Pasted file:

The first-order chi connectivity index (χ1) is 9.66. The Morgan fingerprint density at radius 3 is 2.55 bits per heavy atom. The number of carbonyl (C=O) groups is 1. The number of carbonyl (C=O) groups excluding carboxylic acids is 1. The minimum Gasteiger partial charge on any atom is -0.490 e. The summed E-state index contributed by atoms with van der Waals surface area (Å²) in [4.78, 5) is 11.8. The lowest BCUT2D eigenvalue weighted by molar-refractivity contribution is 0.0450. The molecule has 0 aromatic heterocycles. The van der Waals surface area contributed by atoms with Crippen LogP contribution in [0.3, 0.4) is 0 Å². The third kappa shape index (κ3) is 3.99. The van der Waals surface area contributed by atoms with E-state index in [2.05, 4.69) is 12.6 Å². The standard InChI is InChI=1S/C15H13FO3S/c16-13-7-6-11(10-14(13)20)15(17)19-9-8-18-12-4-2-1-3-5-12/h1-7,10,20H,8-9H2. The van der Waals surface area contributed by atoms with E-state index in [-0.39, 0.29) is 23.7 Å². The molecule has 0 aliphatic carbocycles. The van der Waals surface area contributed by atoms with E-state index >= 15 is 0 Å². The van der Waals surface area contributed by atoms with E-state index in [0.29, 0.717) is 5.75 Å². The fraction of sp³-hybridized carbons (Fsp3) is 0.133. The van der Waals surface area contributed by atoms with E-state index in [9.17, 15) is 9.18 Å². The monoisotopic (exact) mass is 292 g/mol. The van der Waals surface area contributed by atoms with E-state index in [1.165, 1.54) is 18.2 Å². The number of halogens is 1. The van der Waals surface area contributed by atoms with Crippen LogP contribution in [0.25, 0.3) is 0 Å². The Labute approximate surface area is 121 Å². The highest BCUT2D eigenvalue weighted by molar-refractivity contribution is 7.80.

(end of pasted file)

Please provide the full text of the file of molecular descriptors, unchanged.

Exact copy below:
The first-order chi connectivity index (χ1) is 9.66. The Morgan fingerprint density at radius 3 is 2.55 bits per heavy atom. The number of carbonyl (C=O) groups is 1. The number of carbonyl (C=O) groups excluding carboxylic acids is 1. The minimum Gasteiger partial charge on any atom is -0.490 e. The summed E-state index contributed by atoms with van der Waals surface area (Å²) in [4.78, 5) is 11.8. The lowest BCUT2D eigenvalue weighted by molar-refractivity contribution is 0.0450. The molecule has 0 aromatic heterocycles. The van der Waals surface area contributed by atoms with Crippen LogP contribution in [0.3, 0.4) is 0 Å². The third kappa shape index (κ3) is 3.99. The van der Waals surface area contributed by atoms with E-state index in [2.05, 4.69) is 12.6 Å². The standard InChI is InChI=1S/C15H13FO3S/c16-13-7-6-11(10-14(13)20)15(17)19-9-8-18-12-4-2-1-3-5-12/h1-7,10,20H,8-9H2. The van der Waals surface area contributed by atoms with E-state index in [-0.39, 0.29) is 23.7 Å². The molecule has 0 aliphatic carbocycles. The van der Waals surface area contributed by atoms with E-state index >= 15 is 0 Å². The van der Waals surface area contributed by atoms with E-state index in [0.29, 0.717) is 5.75 Å². The fraction of sp³-hybridized carbons (Fsp3) is 0.133. The van der Waals surface area contributed by atoms with E-state index in [9.17, 15) is 9.18 Å². The monoisotopic (exact) mass is 292 g/mol. The van der Waals surface area contributed by atoms with E-state index in [1.165, 1.54) is 18.2 Å². The number of halogens is 1. The van der Waals surface area contributed by atoms with Crippen LogP contribution in [0.25, 0.3) is 0 Å². The Labute approximate surface area is 121 Å². The highest BCUT2D eigenvalue weighted by molar-refractivity contribution is 7.80.